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Awesome April Books Out in the UK

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Rabeea Saleem

Staff Writer

Rabeea is a Karachi-based writer. Her two vices are cricket and literature. Book critic for various international publications including Chicago Review of Books, Irish Times and The National. She can be reached at

This month has been hard on most people with virtually the whole world shutting down amid the pandemic outbreak. Lucky for us, books are ever present to take our minds off our anxious reality. Are you looking to seek some respite from the harrowing onslaught of corona-virus related news? Dive into these fantastic April books out in the UK and available worldwide digitally.

How To Pronounce Knife by Souvankham Thammavongsa (Bloomsbury)

This is a top contender for my favorite book of 2020. Heralding the arrival of a major new talent, this short story collection features prose that is incredibly poignant yet meticulously succinct. The writer draws our attention to the trivial events in the day-to-day lives of immigrants which make them question their identity and their place in the world they inhabit.

Love After Love by Ingrid Persaud (Faber)

A captivating debut with a richly textured story set against the vibrant backdrop of Trinidad. Refreshingly colloquial and earnest, this unconventional Ramdin-Chetan family saga is a delightful portrayal of love and loss.

How Much of These Hills is Gold by C Pam Zhang (Virago)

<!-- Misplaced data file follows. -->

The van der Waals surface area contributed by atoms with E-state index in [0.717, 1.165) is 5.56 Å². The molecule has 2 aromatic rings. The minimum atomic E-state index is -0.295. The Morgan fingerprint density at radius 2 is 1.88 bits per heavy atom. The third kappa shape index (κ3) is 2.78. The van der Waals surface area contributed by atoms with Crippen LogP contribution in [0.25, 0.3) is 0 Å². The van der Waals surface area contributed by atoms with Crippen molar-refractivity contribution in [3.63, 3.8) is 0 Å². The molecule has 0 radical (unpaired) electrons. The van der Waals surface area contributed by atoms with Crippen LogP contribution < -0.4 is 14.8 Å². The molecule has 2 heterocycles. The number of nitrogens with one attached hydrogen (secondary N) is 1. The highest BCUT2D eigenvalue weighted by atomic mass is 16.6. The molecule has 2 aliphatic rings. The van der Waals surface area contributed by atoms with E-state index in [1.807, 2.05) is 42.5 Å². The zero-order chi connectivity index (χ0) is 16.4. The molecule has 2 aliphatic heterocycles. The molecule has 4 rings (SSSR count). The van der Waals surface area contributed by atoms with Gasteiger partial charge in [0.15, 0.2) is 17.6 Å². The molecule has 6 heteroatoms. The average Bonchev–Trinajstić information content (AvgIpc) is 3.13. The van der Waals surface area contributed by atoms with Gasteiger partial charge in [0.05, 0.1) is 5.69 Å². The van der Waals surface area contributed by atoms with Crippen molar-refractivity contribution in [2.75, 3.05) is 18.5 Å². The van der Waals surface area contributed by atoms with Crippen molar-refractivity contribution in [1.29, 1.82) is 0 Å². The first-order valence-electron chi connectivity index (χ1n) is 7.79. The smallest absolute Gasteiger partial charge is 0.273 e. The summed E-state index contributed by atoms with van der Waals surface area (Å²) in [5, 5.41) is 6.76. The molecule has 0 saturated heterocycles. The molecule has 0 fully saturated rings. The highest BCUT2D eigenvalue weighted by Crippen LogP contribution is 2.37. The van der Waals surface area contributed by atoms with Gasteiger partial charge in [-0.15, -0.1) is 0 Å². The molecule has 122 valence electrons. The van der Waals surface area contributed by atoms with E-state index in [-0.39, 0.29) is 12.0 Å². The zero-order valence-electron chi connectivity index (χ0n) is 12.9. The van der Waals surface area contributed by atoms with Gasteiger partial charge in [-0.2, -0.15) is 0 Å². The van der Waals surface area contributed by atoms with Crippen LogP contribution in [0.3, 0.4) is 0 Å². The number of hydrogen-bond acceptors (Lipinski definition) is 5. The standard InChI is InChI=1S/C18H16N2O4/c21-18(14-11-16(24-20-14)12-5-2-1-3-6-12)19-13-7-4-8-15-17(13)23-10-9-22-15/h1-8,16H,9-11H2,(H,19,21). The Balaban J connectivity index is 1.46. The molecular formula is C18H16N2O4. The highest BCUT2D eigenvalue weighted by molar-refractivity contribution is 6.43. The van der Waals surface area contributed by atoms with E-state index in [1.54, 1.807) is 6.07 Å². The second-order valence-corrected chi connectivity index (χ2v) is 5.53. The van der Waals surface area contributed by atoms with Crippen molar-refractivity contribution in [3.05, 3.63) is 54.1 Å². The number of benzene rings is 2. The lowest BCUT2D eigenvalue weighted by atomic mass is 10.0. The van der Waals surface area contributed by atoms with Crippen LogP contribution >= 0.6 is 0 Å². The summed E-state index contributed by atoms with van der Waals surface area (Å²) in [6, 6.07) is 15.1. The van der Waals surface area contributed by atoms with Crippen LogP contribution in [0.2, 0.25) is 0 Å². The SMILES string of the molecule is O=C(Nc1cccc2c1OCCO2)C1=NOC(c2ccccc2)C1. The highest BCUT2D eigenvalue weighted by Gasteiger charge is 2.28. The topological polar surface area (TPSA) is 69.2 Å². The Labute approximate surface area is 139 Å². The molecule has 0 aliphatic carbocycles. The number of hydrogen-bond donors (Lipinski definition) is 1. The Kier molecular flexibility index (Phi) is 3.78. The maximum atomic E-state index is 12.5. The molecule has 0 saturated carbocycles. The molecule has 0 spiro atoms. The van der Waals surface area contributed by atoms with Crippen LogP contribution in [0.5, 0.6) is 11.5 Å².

This singular debut carves a niche in the American Western for immigrants. Two Chinese American orphans try to survive the Gold rush in an ambitious, sprawling adventure story.

What’s Left of Me is Yours by Stephanie Scott (W&N)

This is one of the most distinctive debuts I’ve read this year. An extraordinary story inspired by a true crime which is set against the covert marriage break-up industry in Japan. Propulsive and psychologically astute, Scott has written an unforgettable story about the limits of love.

Redhead by the Side of the Road by Anne Tyler (Chatto and Windus)

From the bestselling writer comes another deeply humane story about the nuances of human connection. Here she astutely imagines the solitary life of an ordinary middle aged man with remarkable tenderness. Also this story says something specially resonant about the human cost of social distancing.

Sharks in the Time of Saviours by Kawai Strong Washburn (Canongate)

An electrifying debut that combines Hawaiian myth with the reality of the American dream. This story illustrates generational trauma and cultural awakening with stunning simplicity.

Exciting Times by Naoise Dolan (W&N)

Whipsmart, droll and relatable, this debut about three cynics living in Hong Kong is the perfect quarantine read! Dolan coolly dissects social interactions and interpersonal dynamics with lacerating candor, reminiscent of Fleabag.

Hashim & Family by Shahnaz Ahsan (John Murray)

A riveting debut inspired by the writer’s personal immigrant experience. This is the story of two cousins who arrive in the UK from East Pakistan in the ’60s. An exquisite epic about the ties each of us share with our family and homeland.

The Frightened Ones by Dima Wannous (Harvill Secker)